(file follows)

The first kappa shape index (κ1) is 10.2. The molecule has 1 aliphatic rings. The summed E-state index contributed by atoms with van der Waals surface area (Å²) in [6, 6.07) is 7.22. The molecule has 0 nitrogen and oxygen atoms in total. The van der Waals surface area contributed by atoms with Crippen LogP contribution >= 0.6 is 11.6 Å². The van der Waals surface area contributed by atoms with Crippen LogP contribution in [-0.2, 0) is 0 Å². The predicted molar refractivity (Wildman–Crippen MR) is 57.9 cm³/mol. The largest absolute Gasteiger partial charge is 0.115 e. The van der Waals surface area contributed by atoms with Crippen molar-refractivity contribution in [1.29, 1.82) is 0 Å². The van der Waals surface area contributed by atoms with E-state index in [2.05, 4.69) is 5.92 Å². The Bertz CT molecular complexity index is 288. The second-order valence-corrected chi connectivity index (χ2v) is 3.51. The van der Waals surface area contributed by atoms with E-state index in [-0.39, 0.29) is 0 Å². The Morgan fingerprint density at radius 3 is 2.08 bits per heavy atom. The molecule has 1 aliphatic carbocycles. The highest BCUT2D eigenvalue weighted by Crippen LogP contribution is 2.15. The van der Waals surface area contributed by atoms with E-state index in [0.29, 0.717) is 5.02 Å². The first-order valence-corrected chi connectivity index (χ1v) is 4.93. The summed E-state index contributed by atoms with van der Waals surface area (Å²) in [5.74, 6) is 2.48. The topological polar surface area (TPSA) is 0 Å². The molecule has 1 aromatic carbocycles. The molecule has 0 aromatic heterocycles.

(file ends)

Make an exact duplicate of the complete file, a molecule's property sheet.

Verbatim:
The first kappa shape index (κ1) is 10.2. The molecule has 1 aliphatic rings. The summed E-state index contributed by atoms with van der Waals surface area (Å²) in [6, 6.07) is 7.22. The molecule has 0 nitrogen and oxygen atoms in total. The van der Waals surface area contributed by atoms with Crippen LogP contribution >= 0.6 is 11.6 Å². The van der Waals surface area contributed by atoms with Crippen LogP contribution in [-0.2, 0) is 0 Å². The predicted molar refractivity (Wildman–Crippen MR) is 57.9 cm³/mol. The largest absolute Gasteiger partial charge is 0.115 e. The van der Waals surface area contributed by atoms with Crippen molar-refractivity contribution in [1.29, 1.82) is 0 Å². The van der Waals surface area contributed by atoms with E-state index in [2.05, 4.69) is 5.92 Å². The Bertz CT molecular complexity index is 288. The second-order valence-corrected chi connectivity index (χ2v) is 3.51. The van der Waals surface area contributed by atoms with E-state index in [-0.39, 0.29) is 0 Å². The Morgan fingerprint density at radius 3 is 2.08 bits per heavy atom. The molecule has 1 aliphatic carbocycles. The highest BCUT2D eigenvalue weighted by Crippen LogP contribution is 2.15. The van der Waals surface area contributed by atoms with E-state index in [0.29, 0.717) is 5.02 Å². The first-order valence-corrected chi connectivity index (χ1v) is 4.93. The summed E-state index contributed by atoms with van der Waals surface area (Å²) in [5.74, 6) is 2.48. The topological polar surface area (TPSA) is 0 Å². The molecule has 1 aromatic carbocycles. The molecule has 0 aromatic heterocycles.